Author: James Preller
Publication Date: 7/17/12
Publisher: Feiwel & Friends
Blurb(GR): The summer before his senior year, Jude (yes, he’s named after the Beatles song) gets his first job, falls in love for the first time, and starts to break away from his parents. Jude’s house is kept dark, and no one talks much—it’s been that way since his little sister drowned in a swimming pool seven years ago when Jude was supposed to be watching her.
Now, Jude is finally, finally starting to live. Really live. And then, life spins out of control. Again.
Acclaimed author James Preller explores life, death, love, faith, and resilience in his first young adult novel that will grip readers from the book’s dramatic first few pages to its emotional end.
This is one of the worst books I’ve ever read, but I say that with a bit of affection. I finished this in one evening, because it was just…riveting. I couldn’t look away! It was like this crazy mixture of horrible writing, cardboard characters, dialogue from another planet, consistency problems, and semi-poetic gibberish that all somehow combined into a slurry of pure magic. I think this phenomenon is best described by the source material itself:
“For Jude, it was like watching and enjoying a terrible movie. He loved seeing those movies with Corey, and together they spent giddy hours snorting over the best-worst movies of all time. Classics such as Roadhouse, Anaconda, The Beastmaster, and the all-time best worst, Plan 9 From Outer Space. The thing was, you absolutely had to know it was bad – that’s what put the fun in the funny. But if someone like liked it without irony: Yikes, that was plain scary.”
Scary indeed. (Also, seriously Jude? Beastmaster? That’s just a classic!) Thankfully I do not “like like” this book, so I think I’m okay.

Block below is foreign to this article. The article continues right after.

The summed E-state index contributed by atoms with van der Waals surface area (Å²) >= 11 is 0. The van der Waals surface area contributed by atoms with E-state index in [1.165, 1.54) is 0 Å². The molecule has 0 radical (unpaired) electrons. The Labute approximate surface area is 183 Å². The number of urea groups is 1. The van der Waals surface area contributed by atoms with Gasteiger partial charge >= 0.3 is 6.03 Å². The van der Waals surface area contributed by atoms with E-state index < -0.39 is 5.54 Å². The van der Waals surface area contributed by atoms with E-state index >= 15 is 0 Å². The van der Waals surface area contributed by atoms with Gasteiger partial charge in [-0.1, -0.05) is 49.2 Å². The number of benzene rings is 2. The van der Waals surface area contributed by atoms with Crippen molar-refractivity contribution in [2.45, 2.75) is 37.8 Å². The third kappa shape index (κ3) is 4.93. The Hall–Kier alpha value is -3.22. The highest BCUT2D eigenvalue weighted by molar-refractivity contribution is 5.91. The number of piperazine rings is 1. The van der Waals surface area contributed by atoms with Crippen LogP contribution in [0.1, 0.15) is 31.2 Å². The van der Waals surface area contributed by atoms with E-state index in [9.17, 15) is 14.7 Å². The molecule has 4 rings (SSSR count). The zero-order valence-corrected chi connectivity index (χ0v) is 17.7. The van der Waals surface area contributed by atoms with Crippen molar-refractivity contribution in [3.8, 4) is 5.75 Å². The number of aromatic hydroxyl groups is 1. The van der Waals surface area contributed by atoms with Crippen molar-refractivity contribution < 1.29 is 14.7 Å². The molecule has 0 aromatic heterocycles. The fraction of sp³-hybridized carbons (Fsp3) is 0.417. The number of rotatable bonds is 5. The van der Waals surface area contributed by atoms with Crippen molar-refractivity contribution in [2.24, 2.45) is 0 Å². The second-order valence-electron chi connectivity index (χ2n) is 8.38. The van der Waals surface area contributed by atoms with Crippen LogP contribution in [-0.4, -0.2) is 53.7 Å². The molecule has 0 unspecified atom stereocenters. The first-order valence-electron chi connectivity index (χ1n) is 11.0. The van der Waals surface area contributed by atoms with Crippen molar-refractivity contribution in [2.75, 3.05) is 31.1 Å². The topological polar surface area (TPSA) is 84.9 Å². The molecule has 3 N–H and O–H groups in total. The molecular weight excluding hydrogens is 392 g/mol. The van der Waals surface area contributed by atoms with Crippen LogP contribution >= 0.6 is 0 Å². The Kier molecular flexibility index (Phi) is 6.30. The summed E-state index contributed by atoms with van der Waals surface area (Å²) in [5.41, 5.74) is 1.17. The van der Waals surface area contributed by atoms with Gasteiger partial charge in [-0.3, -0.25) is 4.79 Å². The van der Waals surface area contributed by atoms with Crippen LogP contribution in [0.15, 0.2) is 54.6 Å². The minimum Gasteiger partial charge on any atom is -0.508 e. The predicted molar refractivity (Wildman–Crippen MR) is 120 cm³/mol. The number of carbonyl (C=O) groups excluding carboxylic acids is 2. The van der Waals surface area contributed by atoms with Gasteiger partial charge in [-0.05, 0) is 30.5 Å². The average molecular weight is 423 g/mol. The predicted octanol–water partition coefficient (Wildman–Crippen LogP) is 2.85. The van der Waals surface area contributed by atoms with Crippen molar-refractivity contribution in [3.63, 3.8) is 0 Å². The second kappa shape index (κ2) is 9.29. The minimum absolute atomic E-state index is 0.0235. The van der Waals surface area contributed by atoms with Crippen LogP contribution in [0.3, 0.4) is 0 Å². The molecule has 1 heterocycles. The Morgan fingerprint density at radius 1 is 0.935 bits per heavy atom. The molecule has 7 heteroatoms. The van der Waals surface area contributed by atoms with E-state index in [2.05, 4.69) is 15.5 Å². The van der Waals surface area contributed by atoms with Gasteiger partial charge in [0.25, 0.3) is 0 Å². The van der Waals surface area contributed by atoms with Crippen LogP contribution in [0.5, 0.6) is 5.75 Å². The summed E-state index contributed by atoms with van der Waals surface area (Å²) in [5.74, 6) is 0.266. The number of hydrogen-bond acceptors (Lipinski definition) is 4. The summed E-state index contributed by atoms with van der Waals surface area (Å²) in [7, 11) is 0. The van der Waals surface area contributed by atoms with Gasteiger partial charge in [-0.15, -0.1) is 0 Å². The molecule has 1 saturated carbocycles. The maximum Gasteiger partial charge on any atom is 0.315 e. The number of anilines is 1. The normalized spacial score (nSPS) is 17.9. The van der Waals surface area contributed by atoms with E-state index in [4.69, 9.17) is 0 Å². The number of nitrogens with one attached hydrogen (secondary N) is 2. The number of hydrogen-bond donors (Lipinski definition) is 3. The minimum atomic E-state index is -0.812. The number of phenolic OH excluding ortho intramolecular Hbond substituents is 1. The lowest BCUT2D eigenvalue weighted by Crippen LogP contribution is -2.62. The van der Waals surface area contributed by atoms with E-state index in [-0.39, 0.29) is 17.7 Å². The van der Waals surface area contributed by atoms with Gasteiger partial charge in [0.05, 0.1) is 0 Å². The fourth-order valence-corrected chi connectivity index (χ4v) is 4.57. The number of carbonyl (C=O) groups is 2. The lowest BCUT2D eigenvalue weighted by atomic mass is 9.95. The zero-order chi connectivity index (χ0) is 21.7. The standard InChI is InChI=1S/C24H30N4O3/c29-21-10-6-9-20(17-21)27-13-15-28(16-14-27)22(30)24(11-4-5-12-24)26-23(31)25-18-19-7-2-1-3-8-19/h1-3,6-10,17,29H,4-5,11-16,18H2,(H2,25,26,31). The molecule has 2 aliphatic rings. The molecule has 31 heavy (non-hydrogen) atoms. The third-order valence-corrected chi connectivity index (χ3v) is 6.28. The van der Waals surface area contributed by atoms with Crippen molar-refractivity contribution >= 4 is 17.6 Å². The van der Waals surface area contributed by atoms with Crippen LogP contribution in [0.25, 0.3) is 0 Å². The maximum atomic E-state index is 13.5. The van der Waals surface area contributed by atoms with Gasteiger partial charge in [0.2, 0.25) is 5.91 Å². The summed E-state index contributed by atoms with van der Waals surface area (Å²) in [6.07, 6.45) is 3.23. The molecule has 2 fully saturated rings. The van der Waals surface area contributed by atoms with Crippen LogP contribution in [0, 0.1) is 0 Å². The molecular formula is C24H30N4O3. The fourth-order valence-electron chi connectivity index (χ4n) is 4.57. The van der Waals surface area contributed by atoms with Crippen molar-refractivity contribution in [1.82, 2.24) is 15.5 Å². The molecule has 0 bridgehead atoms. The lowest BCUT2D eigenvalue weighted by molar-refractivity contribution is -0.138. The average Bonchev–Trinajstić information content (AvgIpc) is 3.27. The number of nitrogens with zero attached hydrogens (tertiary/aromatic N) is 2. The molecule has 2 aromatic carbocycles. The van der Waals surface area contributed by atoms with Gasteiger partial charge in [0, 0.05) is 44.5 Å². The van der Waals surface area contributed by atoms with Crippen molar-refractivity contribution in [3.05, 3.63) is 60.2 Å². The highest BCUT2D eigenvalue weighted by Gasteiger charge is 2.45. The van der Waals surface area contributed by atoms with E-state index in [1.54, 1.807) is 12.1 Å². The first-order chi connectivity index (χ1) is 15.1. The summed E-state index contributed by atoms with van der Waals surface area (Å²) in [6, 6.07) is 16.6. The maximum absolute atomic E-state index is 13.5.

I did, however, learn a great deal here. Or I would have if I were an alien pod person just visiting Earth for the first time. In fact I would say that this book reads quite a lot like an instruction manual on teenagers and pop-culture, as written by an alien pod person. And it really is every bit as awesome as that sounds. There’s this sort of adorable need to explain each and every pop culture reference throughout the book. For example, I learned all about the various rules and procedures of this thing that boys do called “calling shotgun” in the two page description the author so helpfully provides. And, did you know that the word “frak” actually comes from a show called Battlestar Galactica? And that there was once a popular SNL sketch featuring Christopher Walken and a cow bell? Did you know that Donnie Darko is a “first rate cult classic”? Did you know about the popularity of Chuck Norris jokes? The Big Lebowski? Austin Powers? Did you know that there was a highly “underrated” band in the 80’s and 90’s called The Cure?
Get right outta town!
This book also has some hilariously just-wrong-enough-to-sound-incredibly-weird “modern” teenage slang (unless I’ve just been out of the loop for too long):
“You getting your bronze on?”
“Go friend her…. Go click on the like button.” (about talking to a person in real life)
“about as scary as a cucumber sandwich”
“it never went viral” (about a nickname’s popularity in his high school)
“Almost two thousand balloons,” Becka said. “My parents are willing to go halfsies.”
“…greeted each other like long-lost Ping-Pong partners.”
“so tacky it rocked the house”
“wearing shorts and some kind of spaghetti-string top”
“…cute as all get-go.”
“Jude was sure that half the crowd was buzzed on something, tripping the light fantastic.”
So okay, this book is pretty informative, but what is it about (I hear you say)? Well, the short answer is: I have no idea. And the long answer is that it’s about Jude, who is having a pretty rough time. His sister died in a tragic drowning accident, and his life has never been the same. His dad neglects him by asking him to go out running but then insisting that he wear shoes and time himself. His mom neglects him by keeping their home dark, killing their plants (they have to get a plastic Christmas tree!!), and leaving him to cook his own meals from their well-stocked refrigerator. He’s passing all of his classes, hates the taste of beer, is mildly afraid of girls, and dislikes the “leering, crude, funny, sex-obsessed” talk of his peers. He’s a master guitar player who almost never plays or practices. And he’s just gotten his first job at a beach concession stand. Can he learn to throw off all of his obvious ennui and live, damn it, live?